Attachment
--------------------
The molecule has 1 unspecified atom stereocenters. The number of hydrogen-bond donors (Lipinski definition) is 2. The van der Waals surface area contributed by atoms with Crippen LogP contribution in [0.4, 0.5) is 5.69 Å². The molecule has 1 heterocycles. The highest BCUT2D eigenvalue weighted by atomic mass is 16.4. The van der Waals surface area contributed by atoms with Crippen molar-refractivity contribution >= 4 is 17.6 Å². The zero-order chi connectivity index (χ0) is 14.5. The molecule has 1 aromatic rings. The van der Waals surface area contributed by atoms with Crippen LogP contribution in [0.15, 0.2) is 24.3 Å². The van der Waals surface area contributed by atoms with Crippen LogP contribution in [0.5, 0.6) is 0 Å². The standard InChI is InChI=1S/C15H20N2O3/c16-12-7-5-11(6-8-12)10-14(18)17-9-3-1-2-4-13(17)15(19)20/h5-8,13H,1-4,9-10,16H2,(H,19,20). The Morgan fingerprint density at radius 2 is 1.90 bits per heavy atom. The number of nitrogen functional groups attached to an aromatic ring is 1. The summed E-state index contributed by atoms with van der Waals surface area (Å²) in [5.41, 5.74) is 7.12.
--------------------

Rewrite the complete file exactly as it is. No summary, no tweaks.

The molecule has 1 unspecified atom stereocenters. The number of hydrogen-bond donors (Lipinski definition) is 2. The van der Waals surface area contributed by atoms with Crippen LogP contribution in [0.4, 0.5) is 5.69 Å². The molecule has 1 heterocycles. The highest BCUT2D eigenvalue weighted by atomic mass is 16.4. The van der Waals surface area contributed by atoms with Crippen molar-refractivity contribution >= 4 is 17.6 Å². The zero-order chi connectivity index (χ0) is 14.5. The molecule has 1 aromatic rings. The van der Waals surface area contributed by atoms with Crippen LogP contribution in [0.15, 0.2) is 24.3 Å². The van der Waals surface area contributed by atoms with Crippen LogP contribution in [0.5, 0.6) is 0 Å². The standard InChI is InChI=1S/C15H20N2O3/c16-12-7-5-11(6-8-12)10-14(18)17-9-3-1-2-4-13(17)15(19)20/h5-8,13H,1-4,9-10,16H2,(H,19,20). The Morgan fingerprint density at radius 2 is 1.90 bits per heavy atom. The number of nitrogen functional groups attached to an aromatic ring is 1. The summed E-state index contributed by atoms with van der Waals surface area (Å²) in [5.41, 5.74) is 7.12.